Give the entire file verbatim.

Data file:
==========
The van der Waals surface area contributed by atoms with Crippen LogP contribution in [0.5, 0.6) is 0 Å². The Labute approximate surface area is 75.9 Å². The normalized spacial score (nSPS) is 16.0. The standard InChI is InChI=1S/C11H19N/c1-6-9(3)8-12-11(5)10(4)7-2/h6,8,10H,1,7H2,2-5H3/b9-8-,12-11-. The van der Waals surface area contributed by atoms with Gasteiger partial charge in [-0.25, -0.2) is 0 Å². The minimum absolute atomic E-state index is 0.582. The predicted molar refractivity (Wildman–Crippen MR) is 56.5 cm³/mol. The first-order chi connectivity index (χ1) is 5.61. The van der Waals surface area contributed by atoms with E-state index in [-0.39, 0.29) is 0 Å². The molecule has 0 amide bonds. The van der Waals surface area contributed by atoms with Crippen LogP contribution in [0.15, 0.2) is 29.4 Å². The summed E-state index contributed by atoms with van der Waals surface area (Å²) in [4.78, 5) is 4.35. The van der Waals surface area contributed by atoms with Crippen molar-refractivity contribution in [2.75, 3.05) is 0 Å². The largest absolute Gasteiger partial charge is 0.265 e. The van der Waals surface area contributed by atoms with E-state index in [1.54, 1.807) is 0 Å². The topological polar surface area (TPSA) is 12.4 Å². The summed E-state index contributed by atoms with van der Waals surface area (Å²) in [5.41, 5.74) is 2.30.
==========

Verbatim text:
The van der Waals surface area contributed by atoms with Crippen LogP contribution in [0.5, 0.6) is 0 Å². The Labute approximate surface area is 75.9 Å². The normalized spacial score (nSPS) is 16.0. The standard InChI is InChI=1S/C11H19N/c1-6-9(3)8-12-11(5)10(4)7-2/h6,8,10H,1,7H2,2-5H3/b9-8-,12-11-. The van der Waals surface area contributed by atoms with Gasteiger partial charge in [-0.25, -0.2) is 0 Å². The minimum absolute atomic E-state index is 0.582. The predicted molar refractivity (Wildman–Crippen MR) is 56.5 cm³/mol. The first-order chi connectivity index (χ1) is 5.61. The van der Waals surface area contributed by atoms with E-state index in [-0.39, 0.29) is 0 Å². The molecule has 0 amide bonds. The van der Waals surface area contributed by atoms with Crippen LogP contribution in [0.15, 0.2) is 29.4 Å². The summed E-state index contributed by atoms with van der Waals surface area (Å²) in [4.78, 5) is 4.35. The van der Waals surface area contributed by atoms with Crippen molar-refractivity contribution in [2.75, 3.05) is 0 Å². The largest absolute Gasteiger partial charge is 0.265 e. The van der Waals surface area contributed by atoms with E-state index in [1.54, 1.807) is 0 Å². The topological polar surface area (TPSA) is 12.4 Å². The summed E-state index contributed by atoms with van der Waals surface area (Å²) in [5.41, 5.74) is 2.30.